Dr. Ida Meftahi is a visiting assistant professor of contemporary Iranian culture and society at the Roshan Institute for Persian Studies, University of Maryland. Her first book, Gender and Dance in Modern Iran: Biopolitics on Stage was published in 2016 (Routledge Iranian Studies Series). Her research has also appeared in Muslim Rap, Halal Soaps, and Revolutionary Theater: Artistic Developments in the Muslim Cultural Sphere (2011), Islam and Popular Arts (2016), Oxford Handbook of Dance and Ethnicity (2016), International Journal of Middle East Studies (2016), among others. She is currently working on her second manuscript, a spatial humanities reading of Tehran’s historic entertainment district, while directing the Lalehzar Digital Project, a component of the Roshan Initiative for Digital Humanities.

Dr. Heather Rastovac Akbarzadeh is the Mellon Postdoctoral Fellow in Dance Studies in/and the Humanities in the Department of Theater and Performance Studies at Stanford University. She is the curator of the Stanford Colloquium on Dance Studies. She holds a PhD in performance studies from UC Berkeley (with a designated emphasis in women, gender, and sexuality) and a BA in Persian language and literature from the University of Washington. Drawing from 20 years as a dancer-choreographer among Iranian-American audiences, Heather’s research investigates the racialized and gendered economies of Iranian dance and performance art in transnational art markets and among diasporic audiences in North America and Western Europe. She is currently working on her first book manuscript about the politics of dance in the Iranian diaspora. Her forthcoming publications include a chapter in the Mellon Dance Studies anthology The Futures of Dance Studies, a chapter in Performing Iran: Cultural Identity and Theatrical Performance, and a commissioned book review in the Journal of Middle East Women’s Studies.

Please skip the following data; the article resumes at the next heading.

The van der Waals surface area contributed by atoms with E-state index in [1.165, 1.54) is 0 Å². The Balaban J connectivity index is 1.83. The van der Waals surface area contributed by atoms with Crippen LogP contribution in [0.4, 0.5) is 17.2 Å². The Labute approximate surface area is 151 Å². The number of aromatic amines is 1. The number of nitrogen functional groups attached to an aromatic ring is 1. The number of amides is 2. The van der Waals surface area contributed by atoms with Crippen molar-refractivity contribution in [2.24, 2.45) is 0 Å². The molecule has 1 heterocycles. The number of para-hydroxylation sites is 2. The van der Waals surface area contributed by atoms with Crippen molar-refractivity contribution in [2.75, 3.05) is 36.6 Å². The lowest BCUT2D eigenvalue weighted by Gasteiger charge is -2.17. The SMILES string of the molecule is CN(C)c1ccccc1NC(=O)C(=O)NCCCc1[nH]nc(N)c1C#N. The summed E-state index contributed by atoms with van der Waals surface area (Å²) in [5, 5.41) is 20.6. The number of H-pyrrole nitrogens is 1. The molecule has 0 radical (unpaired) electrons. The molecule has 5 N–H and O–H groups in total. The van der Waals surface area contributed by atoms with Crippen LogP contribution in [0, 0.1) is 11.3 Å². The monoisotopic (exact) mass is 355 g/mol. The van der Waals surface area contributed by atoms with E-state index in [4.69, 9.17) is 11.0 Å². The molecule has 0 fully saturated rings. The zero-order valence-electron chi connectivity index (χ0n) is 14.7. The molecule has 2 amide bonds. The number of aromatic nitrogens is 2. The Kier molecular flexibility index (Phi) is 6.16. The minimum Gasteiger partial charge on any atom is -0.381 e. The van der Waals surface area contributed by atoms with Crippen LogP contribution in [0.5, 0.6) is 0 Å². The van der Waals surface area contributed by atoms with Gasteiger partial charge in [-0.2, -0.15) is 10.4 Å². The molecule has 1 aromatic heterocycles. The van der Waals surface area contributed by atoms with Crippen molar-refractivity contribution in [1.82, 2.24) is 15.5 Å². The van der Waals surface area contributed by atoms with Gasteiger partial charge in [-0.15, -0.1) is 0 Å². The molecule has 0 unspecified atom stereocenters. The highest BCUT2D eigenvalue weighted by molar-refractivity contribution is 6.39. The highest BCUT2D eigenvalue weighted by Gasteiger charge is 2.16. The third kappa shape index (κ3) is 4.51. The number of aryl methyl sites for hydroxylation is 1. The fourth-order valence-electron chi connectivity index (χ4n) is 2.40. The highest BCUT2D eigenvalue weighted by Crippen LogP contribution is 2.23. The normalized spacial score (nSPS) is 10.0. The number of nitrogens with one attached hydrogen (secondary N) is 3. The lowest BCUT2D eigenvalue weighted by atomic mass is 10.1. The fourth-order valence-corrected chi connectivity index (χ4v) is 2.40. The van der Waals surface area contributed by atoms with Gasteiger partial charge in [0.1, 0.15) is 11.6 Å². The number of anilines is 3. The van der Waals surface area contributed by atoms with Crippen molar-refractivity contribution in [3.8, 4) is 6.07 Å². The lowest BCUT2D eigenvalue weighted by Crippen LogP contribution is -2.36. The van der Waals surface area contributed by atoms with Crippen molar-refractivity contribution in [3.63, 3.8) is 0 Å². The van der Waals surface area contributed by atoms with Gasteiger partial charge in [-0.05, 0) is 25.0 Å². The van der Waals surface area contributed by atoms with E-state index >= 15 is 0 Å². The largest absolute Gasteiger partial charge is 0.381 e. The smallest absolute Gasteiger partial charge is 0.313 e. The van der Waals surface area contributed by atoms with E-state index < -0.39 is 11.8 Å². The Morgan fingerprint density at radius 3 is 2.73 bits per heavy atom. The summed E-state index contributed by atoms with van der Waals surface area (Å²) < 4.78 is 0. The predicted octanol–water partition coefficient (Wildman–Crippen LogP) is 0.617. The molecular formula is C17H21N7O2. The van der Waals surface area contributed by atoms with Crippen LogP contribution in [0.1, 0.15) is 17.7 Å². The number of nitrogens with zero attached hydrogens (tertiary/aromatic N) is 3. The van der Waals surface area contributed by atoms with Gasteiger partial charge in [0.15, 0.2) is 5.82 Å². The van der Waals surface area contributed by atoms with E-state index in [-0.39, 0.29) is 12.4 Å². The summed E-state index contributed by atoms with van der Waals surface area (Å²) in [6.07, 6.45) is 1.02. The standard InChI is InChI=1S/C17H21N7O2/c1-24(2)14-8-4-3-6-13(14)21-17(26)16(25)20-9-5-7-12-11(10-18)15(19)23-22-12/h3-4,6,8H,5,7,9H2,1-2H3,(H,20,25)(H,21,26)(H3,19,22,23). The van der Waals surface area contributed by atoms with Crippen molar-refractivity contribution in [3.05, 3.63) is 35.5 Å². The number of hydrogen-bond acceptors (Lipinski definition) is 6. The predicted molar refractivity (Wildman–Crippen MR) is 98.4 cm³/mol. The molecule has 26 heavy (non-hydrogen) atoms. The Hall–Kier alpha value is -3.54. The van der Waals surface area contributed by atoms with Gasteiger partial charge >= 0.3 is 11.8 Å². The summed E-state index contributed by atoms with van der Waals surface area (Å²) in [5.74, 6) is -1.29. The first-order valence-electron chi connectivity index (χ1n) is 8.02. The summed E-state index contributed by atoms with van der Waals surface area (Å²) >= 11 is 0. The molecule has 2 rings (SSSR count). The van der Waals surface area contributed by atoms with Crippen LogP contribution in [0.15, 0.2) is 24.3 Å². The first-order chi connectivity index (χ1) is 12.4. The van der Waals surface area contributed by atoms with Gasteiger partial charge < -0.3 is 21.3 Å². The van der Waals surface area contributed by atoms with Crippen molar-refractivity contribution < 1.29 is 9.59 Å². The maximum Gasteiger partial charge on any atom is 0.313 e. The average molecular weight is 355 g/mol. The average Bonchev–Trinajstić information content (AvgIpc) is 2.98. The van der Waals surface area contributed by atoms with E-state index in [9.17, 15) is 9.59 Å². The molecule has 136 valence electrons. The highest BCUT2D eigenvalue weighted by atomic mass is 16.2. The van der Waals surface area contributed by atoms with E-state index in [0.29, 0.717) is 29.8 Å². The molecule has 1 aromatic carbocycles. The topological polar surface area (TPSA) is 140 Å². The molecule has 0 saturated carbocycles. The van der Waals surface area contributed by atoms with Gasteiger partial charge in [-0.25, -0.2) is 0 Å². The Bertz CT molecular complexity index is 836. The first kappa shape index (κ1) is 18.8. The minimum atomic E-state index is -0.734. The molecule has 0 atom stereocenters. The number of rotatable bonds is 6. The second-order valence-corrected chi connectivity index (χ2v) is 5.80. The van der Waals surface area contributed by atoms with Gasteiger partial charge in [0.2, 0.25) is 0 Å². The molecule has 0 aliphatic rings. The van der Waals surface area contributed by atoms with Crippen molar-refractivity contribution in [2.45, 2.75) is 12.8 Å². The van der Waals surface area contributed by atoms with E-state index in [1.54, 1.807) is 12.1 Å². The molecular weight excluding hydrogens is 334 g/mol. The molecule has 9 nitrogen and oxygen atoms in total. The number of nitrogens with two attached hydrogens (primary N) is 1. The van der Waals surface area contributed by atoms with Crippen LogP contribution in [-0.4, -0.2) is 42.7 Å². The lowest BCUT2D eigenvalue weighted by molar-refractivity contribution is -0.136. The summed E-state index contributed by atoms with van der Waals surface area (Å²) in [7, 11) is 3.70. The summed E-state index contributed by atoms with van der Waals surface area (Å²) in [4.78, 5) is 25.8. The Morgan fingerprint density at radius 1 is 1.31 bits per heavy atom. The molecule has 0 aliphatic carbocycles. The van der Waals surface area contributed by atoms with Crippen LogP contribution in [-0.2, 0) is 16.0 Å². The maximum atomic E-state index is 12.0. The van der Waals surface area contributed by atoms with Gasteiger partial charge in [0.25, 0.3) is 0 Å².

Aisan Hoss, MFA. is a dancer and choreographer from Tehran, Iran. She began studying and performing Iranian dances at the age of twelve and teaching at the age of eighteen. After completing her BS in Iran, Hoss moved to London to pursue a career in contemporary dance and attended the Trinity Laban Conservatoire of Contemporary Dance where she completed a one-year diploma in dance, followed by a BA in dance theatre. She emigrated to the United States in 2013 in order to obtain her MFA in dance and choreography at Mills College in Oakland, California. While at Mills, she received an E.L. Wiegand Foundation Innovator Award. For Hoss, dance and choreography have been a means for gaining insight into her identity as an Iranian living outside of Iran. Specifically, several of her choreographies have explored the ways in which having physical distance from her home country provides a deeper sense of intimacy with Iranian culture.

If you will attend, please RSVP here.

For more information about the Colloquium and this year’s speakers, visit:
The Stanford Colloquium on Dance Studies is sponsored by the Mellon “Dance Studies in/and the Humanities” initiative and is generously funded by the Andrew W. Mellon Foundation. 2017-2018 co-sponsors include the Office of the Vice President for the Arts, Stanford Humanities Center, the Center for Comparative Studies in Race & Ethnicity, Stanford Global Studies, the Clayman Institute for Gender Research, the Department of Theater & Performance Studies, the Film & Media Studies Program - Department of Art History, Hamid and Christina Moghadam Program in Iranian Studies, and the Abbasi Program in Islamic Studies.



Friday, May 18, 2018. 01:00 PM


Roble Gym 139, Roble Gym 113


Heather Rastovac Akbarzadeh,


Free and open to the public. For any accessibility needs, please contact Heather Rastovac Akbarzadeh. If you will attend, please RSVP here.